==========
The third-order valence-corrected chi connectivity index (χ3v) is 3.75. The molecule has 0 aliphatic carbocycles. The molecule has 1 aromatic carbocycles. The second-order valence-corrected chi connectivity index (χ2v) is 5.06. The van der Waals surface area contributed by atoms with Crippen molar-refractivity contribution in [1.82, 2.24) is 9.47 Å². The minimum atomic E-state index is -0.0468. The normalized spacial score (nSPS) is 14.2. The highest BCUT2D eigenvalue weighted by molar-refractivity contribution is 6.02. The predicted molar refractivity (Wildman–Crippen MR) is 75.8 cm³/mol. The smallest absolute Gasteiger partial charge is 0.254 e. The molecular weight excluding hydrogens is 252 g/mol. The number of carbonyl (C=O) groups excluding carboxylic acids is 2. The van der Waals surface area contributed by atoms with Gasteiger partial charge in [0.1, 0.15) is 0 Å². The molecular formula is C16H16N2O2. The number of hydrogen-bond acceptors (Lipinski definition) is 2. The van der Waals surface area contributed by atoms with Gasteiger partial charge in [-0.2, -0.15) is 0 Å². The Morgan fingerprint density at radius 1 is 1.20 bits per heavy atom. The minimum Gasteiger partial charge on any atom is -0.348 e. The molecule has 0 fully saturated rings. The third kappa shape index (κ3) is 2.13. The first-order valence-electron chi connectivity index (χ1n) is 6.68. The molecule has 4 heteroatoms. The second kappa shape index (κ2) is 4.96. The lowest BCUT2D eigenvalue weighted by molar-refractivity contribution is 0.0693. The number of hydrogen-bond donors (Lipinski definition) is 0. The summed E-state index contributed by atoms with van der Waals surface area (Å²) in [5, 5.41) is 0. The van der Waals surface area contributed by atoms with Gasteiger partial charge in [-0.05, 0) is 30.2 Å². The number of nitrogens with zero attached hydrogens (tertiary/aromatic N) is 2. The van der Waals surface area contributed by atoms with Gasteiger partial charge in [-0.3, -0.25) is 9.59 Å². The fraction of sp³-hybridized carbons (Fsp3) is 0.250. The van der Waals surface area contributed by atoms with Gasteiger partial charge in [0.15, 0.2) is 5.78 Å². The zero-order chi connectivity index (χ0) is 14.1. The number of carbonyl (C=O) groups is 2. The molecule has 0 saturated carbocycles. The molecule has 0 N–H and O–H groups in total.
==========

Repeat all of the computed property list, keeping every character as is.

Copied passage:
The third-order valence-corrected chi connectivity index (χ3v) is 3.75. The molecule has 0 aliphatic carbocycles. The molecule has 1 aromatic carbocycles. The second-order valence-corrected chi connectivity index (χ2v) is 5.06. The van der Waals surface area contributed by atoms with Crippen molar-refractivity contribution in [1.82, 2.24) is 9.47 Å². The minimum atomic E-state index is -0.0468. The normalized spacial score (nSPS) is 14.2. The highest BCUT2D eigenvalue weighted by molar-refractivity contribution is 6.02. The predicted molar refractivity (Wildman–Crippen MR) is 75.8 cm³/mol. The smallest absolute Gasteiger partial charge is 0.254 e. The molecular weight excluding hydrogens is 252 g/mol. The number of carbonyl (C=O) groups excluding carboxylic acids is 2. The van der Waals surface area contributed by atoms with Gasteiger partial charge in [0.1, 0.15) is 0 Å². The molecular formula is C16H16N2O2. The number of hydrogen-bond acceptors (Lipinski definition) is 2. The van der Waals surface area contributed by atoms with Gasteiger partial charge in [-0.2, -0.15) is 0 Å². The Morgan fingerprint density at radius 1 is 1.20 bits per heavy atom. The minimum Gasteiger partial charge on any atom is -0.348 e. The molecule has 0 fully saturated rings. The third kappa shape index (κ3) is 2.13. The first-order valence-electron chi connectivity index (χ1n) is 6.68. The molecule has 4 heteroatoms. The second kappa shape index (κ2) is 4.96. The lowest BCUT2D eigenvalue weighted by molar-refractivity contribution is 0.0693. The number of hydrogen-bond donors (Lipinski definition) is 0. The summed E-state index contributed by atoms with van der Waals surface area (Å²) in [5, 5.41) is 0. The van der Waals surface area contributed by atoms with Gasteiger partial charge in [-0.05, 0) is 30.2 Å². The number of nitrogens with zero attached hydrogens (tertiary/aromatic N) is 2. The van der Waals surface area contributed by atoms with Gasteiger partial charge in [-0.3, -0.25) is 9.59 Å². The fraction of sp³-hybridized carbons (Fsp3) is 0.250. The van der Waals surface area contributed by atoms with Gasteiger partial charge in [0.15, 0.2) is 5.78 Å². The zero-order chi connectivity index (χ0) is 14.1. The number of carbonyl (C=O) groups is 2. The molecule has 0 saturated carbocycles. The molecule has 0 N–H and O–H groups in total.